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Unless weather intercedes this growing season, corn faces an uphill struggle because of ending stocks of 3.3 BB, the largest since 1987, and demand destruction created by the coronavirus. Although segments of the economy are beginning to reopen, it will be a long time before it recovers, probably longer than we can fathom. Meanwhile, there are some bright spots. Crude oil appears to have bottomed, and while the USDA projects corn usage declining 3.2 percent this season, a rebound of 7.0 percent is forecast for 2020-21. In other developments, planting is progressing quickly at 67 percent complete versus the average of 56 percent. Export inspections last week were a marketing year high of 52.4 MB. While corn is currently faced with a gloom and doom outlook, one thing is for certain, the impact of the coronavirus has instilled the fact that during a crisis, governments must maintain an adequate food supply, or face civil unrest.
Optimism for soybeans is slowly emerging because of active purchases by China since the first of the month and shrinking stockpiles. Global stockpiles are forecast to decline 1.9 percent from a year ago setting a five-year low. While the USDA has lowered exports this season and raised ending stocks to 580 MB, usage for 2020-21 is projected to rise 10.6 percent with ending stocks falling to 405 MB. Right now, the big unknown for soybeans is how many acres will be switched out of corn because of ethanol plant closings. In other developments, planting is proceeding at a fast clip and is 38 percent complete compared to the average of 23 percent. Looking at exports, inspections last week were 18.2 MB.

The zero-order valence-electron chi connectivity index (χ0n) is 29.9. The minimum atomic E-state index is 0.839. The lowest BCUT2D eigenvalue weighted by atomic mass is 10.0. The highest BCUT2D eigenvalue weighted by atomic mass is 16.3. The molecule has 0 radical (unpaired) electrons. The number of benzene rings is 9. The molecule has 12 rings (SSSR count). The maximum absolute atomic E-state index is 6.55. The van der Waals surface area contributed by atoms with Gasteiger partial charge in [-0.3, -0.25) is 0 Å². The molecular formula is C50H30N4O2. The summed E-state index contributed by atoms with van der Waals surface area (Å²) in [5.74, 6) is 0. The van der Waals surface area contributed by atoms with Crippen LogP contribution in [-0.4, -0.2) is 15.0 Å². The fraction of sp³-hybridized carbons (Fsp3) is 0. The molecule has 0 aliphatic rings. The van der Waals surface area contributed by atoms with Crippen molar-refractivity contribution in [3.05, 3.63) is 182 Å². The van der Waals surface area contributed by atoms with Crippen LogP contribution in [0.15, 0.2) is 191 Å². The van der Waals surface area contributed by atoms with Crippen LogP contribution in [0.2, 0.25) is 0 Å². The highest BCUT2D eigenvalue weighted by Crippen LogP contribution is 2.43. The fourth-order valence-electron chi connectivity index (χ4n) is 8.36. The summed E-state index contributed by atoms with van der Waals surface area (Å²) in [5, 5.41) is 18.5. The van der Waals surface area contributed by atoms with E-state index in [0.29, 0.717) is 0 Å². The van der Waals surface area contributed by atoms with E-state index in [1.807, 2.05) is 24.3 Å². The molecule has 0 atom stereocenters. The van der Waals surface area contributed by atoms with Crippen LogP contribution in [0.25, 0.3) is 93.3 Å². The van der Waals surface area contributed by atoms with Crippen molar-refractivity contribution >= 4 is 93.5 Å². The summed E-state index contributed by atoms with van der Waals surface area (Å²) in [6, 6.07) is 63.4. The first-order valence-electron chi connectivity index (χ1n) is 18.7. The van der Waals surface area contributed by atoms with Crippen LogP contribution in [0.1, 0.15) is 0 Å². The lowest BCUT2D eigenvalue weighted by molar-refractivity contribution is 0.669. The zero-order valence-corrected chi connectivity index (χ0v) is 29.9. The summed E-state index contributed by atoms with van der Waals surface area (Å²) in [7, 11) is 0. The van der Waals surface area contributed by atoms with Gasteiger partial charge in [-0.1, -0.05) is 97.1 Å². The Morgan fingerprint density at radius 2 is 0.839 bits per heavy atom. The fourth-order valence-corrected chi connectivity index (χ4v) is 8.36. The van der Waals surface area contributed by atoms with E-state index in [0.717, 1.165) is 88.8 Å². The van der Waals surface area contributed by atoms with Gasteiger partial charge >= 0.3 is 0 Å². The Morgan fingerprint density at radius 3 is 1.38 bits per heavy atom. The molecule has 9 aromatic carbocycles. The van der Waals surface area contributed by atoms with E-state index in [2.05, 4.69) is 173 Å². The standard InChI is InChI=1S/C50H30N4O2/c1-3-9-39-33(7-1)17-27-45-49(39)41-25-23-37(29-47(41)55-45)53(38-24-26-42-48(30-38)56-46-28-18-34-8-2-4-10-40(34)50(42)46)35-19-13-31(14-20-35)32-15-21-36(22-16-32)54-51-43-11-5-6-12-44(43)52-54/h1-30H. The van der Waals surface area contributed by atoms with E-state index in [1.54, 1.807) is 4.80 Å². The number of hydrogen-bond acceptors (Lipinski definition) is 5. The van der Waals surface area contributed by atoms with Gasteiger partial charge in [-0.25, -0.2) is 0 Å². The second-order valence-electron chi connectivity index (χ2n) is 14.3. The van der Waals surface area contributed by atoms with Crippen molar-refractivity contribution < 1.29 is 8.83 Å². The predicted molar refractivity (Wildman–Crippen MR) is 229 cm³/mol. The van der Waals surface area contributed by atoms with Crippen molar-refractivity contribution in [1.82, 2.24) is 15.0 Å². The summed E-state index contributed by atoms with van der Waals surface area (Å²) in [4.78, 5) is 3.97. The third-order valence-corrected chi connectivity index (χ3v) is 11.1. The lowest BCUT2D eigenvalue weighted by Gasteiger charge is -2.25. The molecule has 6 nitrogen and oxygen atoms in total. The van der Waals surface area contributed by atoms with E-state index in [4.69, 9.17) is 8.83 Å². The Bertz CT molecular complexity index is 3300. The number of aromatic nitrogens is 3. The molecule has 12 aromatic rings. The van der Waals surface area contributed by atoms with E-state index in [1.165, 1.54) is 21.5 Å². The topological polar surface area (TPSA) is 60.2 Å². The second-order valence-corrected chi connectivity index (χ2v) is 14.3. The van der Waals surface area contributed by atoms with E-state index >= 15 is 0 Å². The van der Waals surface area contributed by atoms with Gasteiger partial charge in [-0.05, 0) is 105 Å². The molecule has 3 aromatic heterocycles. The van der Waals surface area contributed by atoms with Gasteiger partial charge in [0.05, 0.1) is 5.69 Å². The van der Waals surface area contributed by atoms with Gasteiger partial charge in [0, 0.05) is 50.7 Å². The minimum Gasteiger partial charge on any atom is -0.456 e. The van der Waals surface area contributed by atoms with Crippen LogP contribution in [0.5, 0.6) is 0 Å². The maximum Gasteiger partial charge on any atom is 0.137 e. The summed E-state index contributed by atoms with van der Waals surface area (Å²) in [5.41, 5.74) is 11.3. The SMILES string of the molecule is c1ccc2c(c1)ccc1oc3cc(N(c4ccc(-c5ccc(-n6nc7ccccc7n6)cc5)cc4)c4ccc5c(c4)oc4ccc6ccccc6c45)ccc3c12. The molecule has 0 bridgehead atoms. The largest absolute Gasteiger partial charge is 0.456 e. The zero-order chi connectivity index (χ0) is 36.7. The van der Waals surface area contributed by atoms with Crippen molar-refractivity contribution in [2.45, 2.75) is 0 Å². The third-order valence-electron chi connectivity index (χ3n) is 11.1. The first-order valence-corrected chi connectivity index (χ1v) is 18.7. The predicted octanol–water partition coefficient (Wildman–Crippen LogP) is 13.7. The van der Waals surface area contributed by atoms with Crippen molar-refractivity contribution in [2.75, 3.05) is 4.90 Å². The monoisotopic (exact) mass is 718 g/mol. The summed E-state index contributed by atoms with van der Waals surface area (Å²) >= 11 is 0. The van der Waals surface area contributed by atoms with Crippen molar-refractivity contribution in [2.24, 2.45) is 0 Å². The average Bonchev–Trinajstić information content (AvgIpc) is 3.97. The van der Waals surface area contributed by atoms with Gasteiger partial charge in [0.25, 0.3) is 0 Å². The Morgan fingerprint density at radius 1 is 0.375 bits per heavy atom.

Wheat faces a headwind from USDA’s forecast of world stocks for 2020-21 rising 5.1 percent to 310.1 million tons, a record high. In addition, global competition will remain intense as exports are expected to fall to 950 MB. Inspections last week were nominal at 12.5 MB. In other developments, the rating for winter wheat fell 2 points to 53 percent of the crop in good-to-excellent condition. This compares to last year’s rating of 64 percent. Meanwhile, conditions in Europe and the Black Sea Region are improving.
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